The Cellmates have what Adrian has lacked since his diagnosis: passion for life and music. It’s something that he left behind when he stepped on the bus to Dublin and ran away from his former life.
What we see is a gradual opening up from Adrian as he’s taken on a tour of The Cellmates’ world. The push and pull, for Adrian, comes from whether or not he’s going to let his guard down completely and risk his new friendships by revealing his condition to them.
There are a succession of musical sequences and montages as the band show Adrian around their Dublin. These scenes of the group attending punk shows, practising their own music or messing around on the city streets are the highlight of the picture. Viale successfully captures the spirit and chutzpah of the DIY punk scene.
Scenes that show The Cellmates at work have an intimate vérité feel to them. These sequences also feature the film’s standout dramatic moments.
When a split drumhead prevents practice from continuing, the frustration and desperation in Jodie’s voice is tangible in a way that feels lacking in many of the film’s straighter dramatic scenes. There’s a real feeling that Babisova has lived this moment before, something that doesn’t always come through in other scenes.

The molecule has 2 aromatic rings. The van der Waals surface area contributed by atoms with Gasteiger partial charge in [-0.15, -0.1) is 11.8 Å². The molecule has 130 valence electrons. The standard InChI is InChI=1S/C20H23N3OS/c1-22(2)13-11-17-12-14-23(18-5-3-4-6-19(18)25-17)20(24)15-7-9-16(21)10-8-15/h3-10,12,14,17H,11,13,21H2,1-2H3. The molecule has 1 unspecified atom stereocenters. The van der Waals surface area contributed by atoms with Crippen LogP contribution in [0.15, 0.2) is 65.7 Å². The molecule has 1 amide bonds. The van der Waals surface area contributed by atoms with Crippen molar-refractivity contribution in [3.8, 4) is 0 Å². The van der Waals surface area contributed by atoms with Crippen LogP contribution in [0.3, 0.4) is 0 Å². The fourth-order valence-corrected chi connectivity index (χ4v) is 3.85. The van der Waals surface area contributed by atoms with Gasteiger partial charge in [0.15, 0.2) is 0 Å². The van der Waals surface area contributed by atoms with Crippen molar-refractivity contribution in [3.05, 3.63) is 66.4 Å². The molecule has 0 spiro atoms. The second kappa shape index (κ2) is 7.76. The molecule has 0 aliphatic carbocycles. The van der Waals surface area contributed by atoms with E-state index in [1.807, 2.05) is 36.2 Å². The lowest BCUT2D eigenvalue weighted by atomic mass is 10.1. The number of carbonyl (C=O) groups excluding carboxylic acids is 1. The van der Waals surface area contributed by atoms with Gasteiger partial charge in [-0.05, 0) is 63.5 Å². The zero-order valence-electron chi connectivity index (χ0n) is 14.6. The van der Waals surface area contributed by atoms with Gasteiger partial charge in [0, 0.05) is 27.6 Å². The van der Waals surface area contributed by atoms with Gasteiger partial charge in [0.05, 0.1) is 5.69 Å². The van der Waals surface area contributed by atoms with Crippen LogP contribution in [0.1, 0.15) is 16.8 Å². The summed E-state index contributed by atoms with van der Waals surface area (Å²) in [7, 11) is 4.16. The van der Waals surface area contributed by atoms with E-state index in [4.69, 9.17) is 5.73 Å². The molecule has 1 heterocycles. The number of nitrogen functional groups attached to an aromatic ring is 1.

The beating heart of The New Music is in its portrayal of that special power music has over people. As a result, the scenes that bring us from one musical number to another keep us from experiencing more of the film at its very best.
There are highlights as Adrian struggles to give over to his new life and to happiness. A “cocoon of misery” is how his outward persona is described at one point.
McEvoy does good things with Adrian’s anguish. The film is not always sympathetic to Adrian’s attitude or how he treats people, but it is sympathetic to his condition and the scenes featuring doctors talking with Adrian or showing the effect that Parkinson’s has on his life are presented without melodrama.
There’s one humorous sequence featuring a make-up between the housemates that hinges on a giant communal bowl of crisps. Later, there’s a touching flashback featuring a younger Adrian receiving some wisdom from a kindly piano tutor.
Eventually, the cocoon does give way and Adrian is able to fly free with the rest of The Cellmates. Viale captures for us those life-changing moments without an orca or magic lamp in sight.
Some ways into the film, Will tells Adrian about his songwriting process: “Sit down, write your songs and speak to people, no? We’re not perfect, right, you’re not perfect, nothing’s perfect. Isn’t that what music’s all about?”
This speaks to The New Music as a whole as well. This is an energetic, blood-and-sweat kind of film that’s a little sloppy, maybe discordant, but as with any good punk record, it’s about the total package. It’s got something to say, there’s an attitude here. The New Music ends up feeling like the first of many hits to come.